2008 Burgundy vintage report

This vintage report is intended to better inform your choices about upcoming Burgundy releases which begin arriving in this Fall.

To-date, I’ve tasted over 200 red and white Burgundy from the 2008 vintage, from village level to Grand Cru. I have also spoken with over a dozen vignerons, exploring their thoughts on 2008. This experience has given me a sense of the complex vintage.

Overall, 2008 appears to be a much better vintage than I’ve been led to expect from the professional pundits. I find the whites outstanding and the reds to be fresh, lively, elegant but not thin. These wines will age well; the reds need more time to show their stuff. To be fair, I’ve tasted from top producers and, although I’ve tasted my share of barrel samples (around 80 wines this past February), I’ve tasted wines closer to release (over 100 wines). Burgundy – especially red Burgundy – is very difficult to judge when young in barrel, especially before the malos* have been completed. But vintage judgments from all the top critics** have been made solely from barrel samples.

The whites are showing lively acidities and mineral notes. Normally lush Meursaults come across more like Puligny! This is a very fine vintage for whites; many show a subtle rich complexity. Outside the Cote d’Or, I even enjoyed a sensational Premier (1er) Cru white from Mercurey in the Chalonnaise (Chamirey’s 1er La Mission) and some amazingly rich and complex Pouilly-Fuisse (Chateau Fuisse)- both barrel samples. The Cote de Beaune whites are particular successes, from Beaune 1er Cru (Prieure’s Champs Pimont) to dazzling Meursault from Buisson-Charles (especially their village “Tessons”, 1er Goutte d’Or and Bouches-Cheres) and superior Puligny, Rully, and Corton-Charlemagne from Olivier Leflaive.

Reds fared well, too. For these wines, the successes were made in the vineyard, not the cellar. Painstaking vine care, leaf canopy management, yield reduction and scrupulous sorting were necessary to produce top notch fruit with good concentration. Acidities were high and, in some cases, lesser wines are high-toned. Biodynamic vineyards fared particularly well. The top reds, however, are terrific!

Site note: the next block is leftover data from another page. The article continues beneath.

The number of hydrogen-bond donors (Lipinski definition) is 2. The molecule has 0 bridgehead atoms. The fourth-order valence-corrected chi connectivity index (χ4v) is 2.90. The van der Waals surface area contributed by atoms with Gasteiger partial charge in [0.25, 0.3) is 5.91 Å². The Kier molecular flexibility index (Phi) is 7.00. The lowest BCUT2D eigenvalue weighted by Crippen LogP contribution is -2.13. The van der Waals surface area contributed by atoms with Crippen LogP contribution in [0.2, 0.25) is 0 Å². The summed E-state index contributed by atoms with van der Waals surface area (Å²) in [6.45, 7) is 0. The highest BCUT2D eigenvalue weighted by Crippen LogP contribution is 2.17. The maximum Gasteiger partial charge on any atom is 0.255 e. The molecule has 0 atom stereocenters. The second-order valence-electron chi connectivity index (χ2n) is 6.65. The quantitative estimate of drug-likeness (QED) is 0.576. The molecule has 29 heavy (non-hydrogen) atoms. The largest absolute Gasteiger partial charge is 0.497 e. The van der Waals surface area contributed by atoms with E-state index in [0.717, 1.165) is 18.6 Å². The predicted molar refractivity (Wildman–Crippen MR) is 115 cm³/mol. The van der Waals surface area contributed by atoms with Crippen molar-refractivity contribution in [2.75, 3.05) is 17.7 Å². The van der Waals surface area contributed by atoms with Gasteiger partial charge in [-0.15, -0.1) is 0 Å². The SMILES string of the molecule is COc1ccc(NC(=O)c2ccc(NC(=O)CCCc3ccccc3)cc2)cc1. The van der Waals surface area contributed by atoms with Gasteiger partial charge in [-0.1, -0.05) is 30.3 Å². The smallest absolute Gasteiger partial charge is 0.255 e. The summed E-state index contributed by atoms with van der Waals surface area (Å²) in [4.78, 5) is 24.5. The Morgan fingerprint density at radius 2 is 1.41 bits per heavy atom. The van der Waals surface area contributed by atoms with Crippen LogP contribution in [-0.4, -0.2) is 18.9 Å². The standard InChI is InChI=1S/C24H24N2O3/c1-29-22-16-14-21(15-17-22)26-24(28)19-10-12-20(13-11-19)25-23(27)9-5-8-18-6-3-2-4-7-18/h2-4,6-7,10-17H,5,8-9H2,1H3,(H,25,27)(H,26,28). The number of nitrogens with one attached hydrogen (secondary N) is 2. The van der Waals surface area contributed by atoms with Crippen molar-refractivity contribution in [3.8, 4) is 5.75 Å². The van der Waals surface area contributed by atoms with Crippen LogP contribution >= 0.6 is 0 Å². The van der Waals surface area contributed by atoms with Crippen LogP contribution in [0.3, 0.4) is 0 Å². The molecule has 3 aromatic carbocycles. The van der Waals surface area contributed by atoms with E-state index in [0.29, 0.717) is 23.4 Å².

Standout reds for me were Armand Rousseau’s Clos de la Roche and Chambertin Clos de Beize, both Grand Crus (available in 2011). Wow, what elegant richness. I loved Perdrix’s Echezeaux. These were barrel samples tasted in February. Recent tastings show the quality of this vintage and indicate how the wine will age in bottle. I was surprised recently at how complex and fresh these wines tasted; indeed some were dense and rich. I’m reminded here of Raphet’s delicious Clos de la Roche Grand Cru. These reds demonstrate how important the producer is to selecting good Burgundy, rather than the vintage.

More recently tasted Burgundy include Jean-Jacques Confuron’s Chambolle 1er Cru, Comte Armand’s amazingly concentrated Pommards (the younger vines 1er cru is a terrific buy). Huber-Verdereau’s biodynamic 1er Cru Volnay and Pommard were sleek and refined. I was wowed by the depth and complexity of Lafarge’s Volnay Clos des Chenes. Freddy Mugnier’s Nuits-St. Georges 1er Cru monopole Clos de la Marechale was outstanding. Pavelot is usually an earthier style of Burgundy but not their terrific and richly styled 1er cru Savigny Serpentieres or Dominodes; I think they are excellent values. Gevrey-based Taupenot-Merme turned out some intense 1er Cru Gevrey and Chambolle (Combe d’Orveau) and grand crus like Charmes- and Mazoyeres-Chambertin. Finally Violot-Guillemard’s top Pommards (the Clos Derriere St. Jean, Rugiens and Epenots) showed beautifully.

Please let me know if you’d like to find out about upcoming Burgundy offers bycontacting me at Esquin.



* Malolactic fermentation usually proceeds after alcoholic fermentation, especially for all red wines, converting tart malic acid into softer lactic acid through the action of lactic bacteria.

** I’m referring to the Wine Spectator, Wine Advocate, Stephen Tanzer and Burghound

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